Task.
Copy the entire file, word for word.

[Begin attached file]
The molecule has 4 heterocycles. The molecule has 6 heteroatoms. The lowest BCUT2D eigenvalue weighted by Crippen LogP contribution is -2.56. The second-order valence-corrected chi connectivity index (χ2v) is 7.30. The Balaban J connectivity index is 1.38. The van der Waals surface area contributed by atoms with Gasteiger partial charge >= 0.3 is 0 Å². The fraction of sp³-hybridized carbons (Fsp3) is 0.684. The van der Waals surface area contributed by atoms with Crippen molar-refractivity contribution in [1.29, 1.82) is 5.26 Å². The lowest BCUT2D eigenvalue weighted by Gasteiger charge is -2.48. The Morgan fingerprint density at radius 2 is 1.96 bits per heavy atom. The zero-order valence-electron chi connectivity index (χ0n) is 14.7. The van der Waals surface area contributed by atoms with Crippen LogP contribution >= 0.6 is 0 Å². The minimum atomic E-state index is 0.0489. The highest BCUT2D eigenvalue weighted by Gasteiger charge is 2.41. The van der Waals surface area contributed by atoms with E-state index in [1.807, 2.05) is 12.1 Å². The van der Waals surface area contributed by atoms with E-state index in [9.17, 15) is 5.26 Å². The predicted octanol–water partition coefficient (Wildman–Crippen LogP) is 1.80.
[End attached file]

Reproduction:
The molecule has 4 heterocycles. The molecule has 6 heteroatoms. The lowest BCUT2D eigenvalue weighted by Crippen LogP contribution is -2.56. The second-order valence-corrected chi connectivity index (χ2v) is 7.30. The Balaban J connectivity index is 1.38. The van der Waals surface area contributed by atoms with Gasteiger partial charge >= 0.3 is 0 Å². The fraction of sp³-hybridized carbons (Fsp3) is 0.684. The van der Waals surface area contributed by atoms with Crippen molar-refractivity contribution in [1.29, 1.82) is 5.26 Å². The lowest BCUT2D eigenvalue weighted by Gasteiger charge is -2.48. The Morgan fingerprint density at radius 2 is 1.96 bits per heavy atom. The zero-order valence-electron chi connectivity index (χ0n) is 14.7. The van der Waals surface area contributed by atoms with Crippen LogP contribution >= 0.6 is 0 Å². The minimum atomic E-state index is 0.0489. The highest BCUT2D eigenvalue weighted by Gasteiger charge is 2.41. The van der Waals surface area contributed by atoms with E-state index in [1.807, 2.05) is 12.1 Å². The van der Waals surface area contributed by atoms with E-state index in [9.17, 15) is 5.26 Å². The predicted octanol–water partition coefficient (Wildman–Crippen LogP) is 1.80.